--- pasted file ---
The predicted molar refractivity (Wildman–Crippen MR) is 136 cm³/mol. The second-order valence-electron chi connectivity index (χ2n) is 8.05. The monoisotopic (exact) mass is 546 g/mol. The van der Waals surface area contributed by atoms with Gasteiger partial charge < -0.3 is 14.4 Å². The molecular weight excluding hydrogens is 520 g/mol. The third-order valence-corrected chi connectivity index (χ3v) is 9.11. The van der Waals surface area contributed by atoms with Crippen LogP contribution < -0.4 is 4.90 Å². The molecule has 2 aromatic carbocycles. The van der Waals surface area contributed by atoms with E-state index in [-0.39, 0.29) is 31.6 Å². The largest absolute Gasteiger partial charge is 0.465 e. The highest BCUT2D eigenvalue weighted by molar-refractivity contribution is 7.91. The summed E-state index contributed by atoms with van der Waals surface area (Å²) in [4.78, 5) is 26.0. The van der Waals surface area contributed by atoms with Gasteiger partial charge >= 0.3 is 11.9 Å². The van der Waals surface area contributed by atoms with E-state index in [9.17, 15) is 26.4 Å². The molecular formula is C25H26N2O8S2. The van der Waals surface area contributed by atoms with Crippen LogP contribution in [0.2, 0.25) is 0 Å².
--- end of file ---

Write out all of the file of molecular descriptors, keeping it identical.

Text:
The predicted molar refractivity (Wildman–Crippen MR) is 136 cm³/mol. The second-order valence-electron chi connectivity index (χ2n) is 8.05. The monoisotopic (exact) mass is 546 g/mol. The van der Waals surface area contributed by atoms with Gasteiger partial charge < -0.3 is 14.4 Å². The molecular weight excluding hydrogens is 520 g/mol. The third-order valence-corrected chi connectivity index (χ3v) is 9.11. The van der Waals surface area contributed by atoms with Crippen LogP contribution < -0.4 is 4.90 Å². The molecule has 2 aromatic carbocycles. The van der Waals surface area contributed by atoms with E-state index in [-0.39, 0.29) is 31.6 Å². The largest absolute Gasteiger partial charge is 0.465 e. The highest BCUT2D eigenvalue weighted by molar-refractivity contribution is 7.91. The summed E-state index contributed by atoms with van der Waals surface area (Å²) in [4.78, 5) is 26.0. The van der Waals surface area contributed by atoms with Gasteiger partial charge >= 0.3 is 11.9 Å². The van der Waals surface area contributed by atoms with E-state index in [9.17, 15) is 26.4 Å². The molecular formula is C25H26N2O8S2. The van der Waals surface area contributed by atoms with Crippen LogP contribution in [0.2, 0.25) is 0 Å².